Saturday, January 27, 2007

COM125 Week 2: The Rise of Political Blogging

The blogging concept has taken the world, or at least the cyberworld, by storm. For no charges at all, you are offered a flexibly customizable site of your own to display your thoughts to the world, with an online software to make inputting those thoughts child’s play. If you enjoy writing, or entertaining people, there really are not many reasons to refuse such an offer. And so it was that having your own blog became hip in 2002, according Hobbes’ Internet Timeline (Zakon, 2006). This boom set new heights on many different levels – a new way of socialization, a new form of entertainment, and a great source of income for some. But what I feel is the greatest, and possibly most unexpected result of the blogging boom, is its effects on politics.

As with the original concept of blogging, political blogging started out small, with few big names before 2001. 2001 was when ‘several broadly popular American blogs emerged’ (ed. Mmmovie, 2007), like AndrewSullivan.com, Politics1.com, Political Wire, and MyDD, all focusing primarily on politics. By 2002, the pervasiveness of politics in the blogosphere, as well as the influence of the blogosphere, was spectacularly shown when comments by U.S. Senate Majority Leader Trent Lott were interpreted as approval towards racial segregation. Bloggers dug up documents and interviews suggesting that this was indeed true. Even though the media who attended the event did not pick up on the comments initially, the combined impact of the bloggers’ comments and documents turned it into a political crisis, and Lott was forced to step down (ed. Mmmovie, 2007).

Closer to home here in Asia, countries often do not get as much press or political freedom to say what they want. One popular way of sidestepping that is to satirize your comments, as Singaporean blogger Mr. Brown often does. Through podcasts, he often exaggerates political concerns into comic situations. Apart from avoiding trouble with the authorities, this method has, wittingly or unwittingly, gained Mr. Brown a huge readership.

The sudden suspension of his column in the Today newspaper (Straits Times, 2006) was a shock to everyone. The authorities had a right to respond, and did so in a fiery response letter that was published the following day. But they did not direct the suspension of his column, so why did the newspaper do it?

I see the reason behind the intensity of the Singaporean government’s response as similar to that of why the Chinese authorities spent so much time, effort and resources tightly censoring all media and communication. These two governments, among others of course, are very protective of the stability of their respective nations. The way they are running it now seems right, it is peaceful, and that is just how they want it to remain. They are, dare I say it, afraid of what might happen if issues raised in political blogs were to become a hot topic for the people reading it, and if sentiments were to run out of control. Chaos and resentment could break out, and this could well translate into riots or violent protests. As for the newspaper suspending the column immediately after the governmental response, I see it as disappointing display of self-censorship in the media. All the government gave was a hard response, and I do not recall Mr. Brown as having gotten on the government’s nerves like this before. There was really no need to have taken such a drastic measure.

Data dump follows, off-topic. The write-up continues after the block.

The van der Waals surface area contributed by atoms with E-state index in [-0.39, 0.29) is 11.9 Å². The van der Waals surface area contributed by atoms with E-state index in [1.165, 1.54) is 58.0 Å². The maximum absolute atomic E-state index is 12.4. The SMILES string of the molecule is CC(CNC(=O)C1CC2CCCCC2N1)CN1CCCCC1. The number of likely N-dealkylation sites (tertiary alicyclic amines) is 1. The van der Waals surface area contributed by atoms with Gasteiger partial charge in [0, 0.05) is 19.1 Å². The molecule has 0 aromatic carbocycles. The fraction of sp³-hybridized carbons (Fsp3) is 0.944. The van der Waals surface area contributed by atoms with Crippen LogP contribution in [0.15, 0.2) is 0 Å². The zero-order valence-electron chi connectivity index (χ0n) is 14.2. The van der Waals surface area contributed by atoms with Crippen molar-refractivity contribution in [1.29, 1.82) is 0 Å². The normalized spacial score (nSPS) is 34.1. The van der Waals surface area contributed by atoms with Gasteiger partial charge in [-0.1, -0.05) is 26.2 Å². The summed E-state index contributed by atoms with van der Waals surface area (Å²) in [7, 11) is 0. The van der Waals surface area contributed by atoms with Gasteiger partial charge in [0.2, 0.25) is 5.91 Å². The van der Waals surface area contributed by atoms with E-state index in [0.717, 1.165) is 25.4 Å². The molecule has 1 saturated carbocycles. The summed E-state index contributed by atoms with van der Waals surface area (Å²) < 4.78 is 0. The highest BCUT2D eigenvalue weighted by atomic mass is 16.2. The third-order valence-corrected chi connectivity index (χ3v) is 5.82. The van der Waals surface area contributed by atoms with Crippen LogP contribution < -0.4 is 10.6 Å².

On the other hand though, this only goes to show how influential blogs have become, especially in the political field. Governments are starting to pay attention to blogs now, or any other new media that comes along, and with good reason. Blogging seemed like a small thing, but it is changing lives everywhere today. If the government neglects any new medium of communication for that matter, it might well represent their downfall if it were to become the next big thing.


References

Zakon, R. H. (2006, Nov 1). Hobbes' Internet Timeline v8.2. Retrieved January 26, 2007, from Robert H'obbes' Zakon Web site: http://www.zakon.org/robert/internet/timeline/

ed. Mmmovie, (2007, Jan 2). Blog - Wikipedia, the free encyclopedia. Retrieved January 26, 2007, from Wikipedia Web site: http://en.wikipedia.org/w/index.php?title=Blog&oldid=98042185

Straits Times, (2006, Jul 7). AsiaMedia :: SINGAPORE: Today paper suspends blogger's column. Retrieved January 26, 2007, from AsiaMedia Web site: http://www.asiamedia.ucla.edu/article.asp?parentid=48672

2 comments:

Kevin said...

Renhao: Interesting article, but you're the second student to have not read the assignment instructions. The key point being:

"1. Elaborate on a particular Internet technology from the year 1994 or earlier (e.g. newsgroups, IRC, email, hypertext),"

This week is about the history of the Internet, and you could have related earlier forms of weblog predating 1994 if you were to find sources to prove it. That would have been saving grace for your article. Decent use of APA formatted references.

Grade 1/3 for effort. Don't worry, there will be chances to make up for the grade. Be more careful next time.

Renhao said...

Ok. Thanks for that point.